This atmosphere would pervade Lyndon Johnson's fundraising all during his years in the Senate. He would "pass the word" - often by telephoning, sometimes by having Jenkins telephone - to Brown or dark or Connally, and the cash would be collected down in Texas and flown to Washington, or, a Johnson was in Austin, would be delivered to him there. When word was received that some was available, John Connally recalls, he would board a plane in Fort Worth or Dallas, and "I'd go get it. Or Walter would get it. Woody would go get it. We had a lot of people who would go get it, and deliver it. The idea that Walter or Woody or Wilton Woods would skim some is ridiculous. We had couriers." Or, dark says, "If George or me were going up anyway, we'd take it ourselves." And Tommy Corcoran was often bringing Johnson cash from New York unions, mostly as contributions to liberal senators whom the unions wanted to support. Asked how he knew that the money "found its way" into Johnson's hands, Clark laughed and said, "Because sometimes I gave it to him. It would be in an envelope." Both Clark and Wild said that Johnson wanted the contributions given, outside the office, to either Jenkins or Bobby Baker, or to another Johnson aide. Cliff Carter, but neither Wild nor Clark trusted either Baker or Carter.

(3) Walter Jenkins, telephone conversation with Lyndon B. Johnson (27th January, 1964)

Walter Jenkins: "I've got considerably more detail on Reynold's love life."

Lyndon Johnson: "Well, get it all typed up for me."

(4) Investigations: A Senator's Insurance, Time Magazine (5th March, 1965)

Did Walter Jenkins know of any arrangements whereby Don B. Reynolds, a business sidekick of Bobby Baker's, bought $1,208 in advertising on Lady Bird Johnson's Austin TV station in return for selling two $100,000 insurance policies on Lyndon Johnson's life?

The answer, in a sworn affidavit, was a flat no - but that was back on Dec. 16, 1963, when Jenkins was a top White House aide. Last week Jenkins answered again - and this time his no was a lot less than flat. He had meant on that other occasion that he had not known "of the specifics for the purchase of advertising." But "I did know Mr. Reynolds planned to purchase advertising time, and I have never asserted the contrary."

"No Secret." As before, Jenkins did not appear in person before the Senate Rules Committee, which is investigating the Bobby Baker case. He left the White House last October, after being arrested on a morals charge, and his lawyer and two psychiatrists testified that his appearance before the committee would cause such a strain as to endanger his health. Instead, Jenkins replied on paper, but under oath, to 40 written questions from the committee.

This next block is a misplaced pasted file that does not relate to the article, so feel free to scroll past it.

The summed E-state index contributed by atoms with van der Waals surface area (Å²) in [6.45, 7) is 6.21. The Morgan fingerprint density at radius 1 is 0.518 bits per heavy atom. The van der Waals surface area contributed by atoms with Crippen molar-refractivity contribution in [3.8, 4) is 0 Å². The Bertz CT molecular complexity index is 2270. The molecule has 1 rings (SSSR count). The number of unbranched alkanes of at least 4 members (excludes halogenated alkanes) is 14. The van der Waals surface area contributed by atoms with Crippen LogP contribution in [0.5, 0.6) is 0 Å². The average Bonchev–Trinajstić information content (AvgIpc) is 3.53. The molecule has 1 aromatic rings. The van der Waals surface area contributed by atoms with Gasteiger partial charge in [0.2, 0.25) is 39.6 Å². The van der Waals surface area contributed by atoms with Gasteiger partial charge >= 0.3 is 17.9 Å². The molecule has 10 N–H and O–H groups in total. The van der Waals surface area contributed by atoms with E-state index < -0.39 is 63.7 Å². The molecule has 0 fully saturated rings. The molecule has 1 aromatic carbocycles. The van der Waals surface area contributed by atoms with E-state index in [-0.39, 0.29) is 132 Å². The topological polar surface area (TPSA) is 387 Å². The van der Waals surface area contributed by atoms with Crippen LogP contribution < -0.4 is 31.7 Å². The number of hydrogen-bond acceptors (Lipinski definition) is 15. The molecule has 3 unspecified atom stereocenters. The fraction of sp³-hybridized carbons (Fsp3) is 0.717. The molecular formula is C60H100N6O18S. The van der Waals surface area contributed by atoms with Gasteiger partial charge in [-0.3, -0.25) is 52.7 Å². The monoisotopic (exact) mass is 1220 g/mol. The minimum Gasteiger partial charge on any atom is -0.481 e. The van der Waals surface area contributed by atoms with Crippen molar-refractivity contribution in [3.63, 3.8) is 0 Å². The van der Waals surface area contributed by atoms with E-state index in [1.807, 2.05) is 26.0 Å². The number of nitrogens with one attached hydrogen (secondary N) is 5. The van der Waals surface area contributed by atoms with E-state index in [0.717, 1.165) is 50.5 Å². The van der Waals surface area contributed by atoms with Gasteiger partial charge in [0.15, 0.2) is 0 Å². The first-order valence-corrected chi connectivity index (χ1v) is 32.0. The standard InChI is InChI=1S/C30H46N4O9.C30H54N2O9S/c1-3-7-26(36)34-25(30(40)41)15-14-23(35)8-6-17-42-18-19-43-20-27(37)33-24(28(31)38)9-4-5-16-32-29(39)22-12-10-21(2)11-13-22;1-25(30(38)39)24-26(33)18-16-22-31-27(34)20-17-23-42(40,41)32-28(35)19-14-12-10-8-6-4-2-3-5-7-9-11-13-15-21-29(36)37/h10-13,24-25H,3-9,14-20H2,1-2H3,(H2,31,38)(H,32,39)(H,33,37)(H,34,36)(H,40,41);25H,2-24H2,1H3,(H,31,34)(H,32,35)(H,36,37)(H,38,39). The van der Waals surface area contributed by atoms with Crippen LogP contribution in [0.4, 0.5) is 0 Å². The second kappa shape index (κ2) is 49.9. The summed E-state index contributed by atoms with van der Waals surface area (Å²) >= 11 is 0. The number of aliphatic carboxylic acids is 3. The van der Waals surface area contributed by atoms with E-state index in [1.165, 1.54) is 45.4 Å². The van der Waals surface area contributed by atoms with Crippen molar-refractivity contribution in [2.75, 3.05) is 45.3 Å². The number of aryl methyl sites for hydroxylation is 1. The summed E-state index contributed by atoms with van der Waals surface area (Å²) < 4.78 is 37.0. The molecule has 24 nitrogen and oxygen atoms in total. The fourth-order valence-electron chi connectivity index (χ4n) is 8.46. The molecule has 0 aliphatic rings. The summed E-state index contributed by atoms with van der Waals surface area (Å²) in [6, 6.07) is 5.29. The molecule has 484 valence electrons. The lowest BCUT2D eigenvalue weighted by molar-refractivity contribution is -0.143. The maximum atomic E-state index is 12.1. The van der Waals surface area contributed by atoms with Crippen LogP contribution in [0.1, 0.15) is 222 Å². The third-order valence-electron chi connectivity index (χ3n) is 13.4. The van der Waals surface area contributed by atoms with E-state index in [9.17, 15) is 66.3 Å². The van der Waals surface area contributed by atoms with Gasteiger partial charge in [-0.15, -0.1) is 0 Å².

In late 1956 or early 1957, Jenkins recalled, he was treasurer of the LBJ Co., which owned the television station, and "I was seeking an insurance company from which insurance on the life of the then Senator Lyndon B. Johnson might be purchased. I made no secret of this search, and I'm confident that Robert G. Baker knew of it, either from me or indirectly. Mr. Baker told me that he knew Don Reynolds, who represented a company which was beginning to specialize in insurance for former heart attack patients. Mr. Baker did not tell me that he had any interest in Mr. Reynolds' business."

Baker arranged a meeting between Jenkins and Reynolds, and Jenkins later talked to Baker several times about the proposed insurance. But then Jenkins "received word from the LBJ Co. that it would not be necessary to pursue the matter further because a local agent in Austin had become interested in selling the policies and that he not only had been an advertiser on the radio and television stations for many years, but also had always related the amount of his advertising to the amount of his business done with the station." This local agent, it turned out, was Huff Baines, a cousin of Lyndon Johnson's.

Meeting the Competition. Jenkins "communicated this information to Mr. Reynolds," and presumably was pleased to hear "that Mr. Reynolds wished very much to sell the policies and would also like to purchase advertising time in the event he sold them." Jenkins studied Reynolds' "offer to meet the competition," and "it was decided to accept the Reynolds offer."

Jenkins insisted that at no time did he "pressure" Reynolds to buy the television time. But in any event, he certainly got the idea across.

(5) Rick Perlstein, Before the Storm (2000)

In late January (of 1964) when Republicans tried to get Walter Jenkins, Johnson's most intimate aide, to testify before a Senate subcommittee investigation, Johnson put in the fix. Two psychiatrists appeared to testify that an appearance would - literally - kill him. Carl Curtis moved to call Jenkins to the stand anyway. He lost 6-3 in a party line vote.... Curtis lost again when he moved to make the record of the session public. The investigation closed without a single Administration witness being called.

(6) District of Columbia, Police Case 2208 (7th October, 1964)

Jenkins, Walter Wilson, 3704 Huntington St., NW. Born 3-23-18, Jolly, Texas. Occupation: clerk, married. Male. Collateral: $25. Mother Enna Morgan, father John B., charge disorderly conduct (pervert).

(7) Anthony Summers, Official and Confidential: The Secret Life of J. Edgar Hoover (1993)

J. Edgar Hoover's public attitude on homosexuality was normally at least condemnatory, often cruel. On this occasion, however, he visited Jenkins in the hospital and sent him flowers.